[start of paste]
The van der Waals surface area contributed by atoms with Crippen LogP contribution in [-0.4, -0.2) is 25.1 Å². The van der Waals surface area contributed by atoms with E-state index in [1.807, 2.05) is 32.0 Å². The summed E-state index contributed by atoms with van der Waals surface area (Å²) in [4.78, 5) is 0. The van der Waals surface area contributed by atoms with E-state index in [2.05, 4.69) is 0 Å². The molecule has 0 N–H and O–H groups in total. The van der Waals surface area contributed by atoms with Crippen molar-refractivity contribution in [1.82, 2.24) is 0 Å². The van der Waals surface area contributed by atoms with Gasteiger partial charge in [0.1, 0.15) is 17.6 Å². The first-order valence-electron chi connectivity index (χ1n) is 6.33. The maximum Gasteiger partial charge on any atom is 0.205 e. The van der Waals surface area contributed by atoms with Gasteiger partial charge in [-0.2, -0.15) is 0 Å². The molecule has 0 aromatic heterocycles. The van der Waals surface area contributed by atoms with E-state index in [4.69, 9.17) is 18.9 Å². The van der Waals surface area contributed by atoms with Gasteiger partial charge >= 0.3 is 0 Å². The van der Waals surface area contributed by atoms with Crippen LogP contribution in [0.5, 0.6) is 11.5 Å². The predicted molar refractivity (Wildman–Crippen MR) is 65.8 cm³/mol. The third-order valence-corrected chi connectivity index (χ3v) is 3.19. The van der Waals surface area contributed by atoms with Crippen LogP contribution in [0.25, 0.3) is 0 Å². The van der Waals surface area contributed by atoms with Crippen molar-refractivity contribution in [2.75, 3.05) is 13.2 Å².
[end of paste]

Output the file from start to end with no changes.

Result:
The van der Waals surface area contributed by atoms with Crippen LogP contribution in [-0.4, -0.2) is 25.1 Å². The van der Waals surface area contributed by atoms with E-state index in [1.807, 2.05) is 32.0 Å². The summed E-state index contributed by atoms with van der Waals surface area (Å²) in [4.78, 5) is 0. The van der Waals surface area contributed by atoms with E-state index in [2.05, 4.69) is 0 Å². The molecule has 0 N–H and O–H groups in total. The van der Waals surface area contributed by atoms with Crippen molar-refractivity contribution in [1.82, 2.24) is 0 Å². The van der Waals surface area contributed by atoms with Gasteiger partial charge in [0.1, 0.15) is 17.6 Å². The first-order valence-electron chi connectivity index (χ1n) is 6.33. The maximum Gasteiger partial charge on any atom is 0.205 e. The van der Waals surface area contributed by atoms with Gasteiger partial charge in [-0.2, -0.15) is 0 Å². The molecule has 0 aromatic heterocycles. The van der Waals surface area contributed by atoms with E-state index in [4.69, 9.17) is 18.9 Å². The van der Waals surface area contributed by atoms with Gasteiger partial charge >= 0.3 is 0 Å². The van der Waals surface area contributed by atoms with Crippen LogP contribution in [0.5, 0.6) is 11.5 Å². The predicted molar refractivity (Wildman–Crippen MR) is 65.8 cm³/mol. The third-order valence-corrected chi connectivity index (χ3v) is 3.19. The van der Waals surface area contributed by atoms with Crippen LogP contribution in [0.25, 0.3) is 0 Å². The van der Waals surface area contributed by atoms with Crippen molar-refractivity contribution in [2.75, 3.05) is 13.2 Å².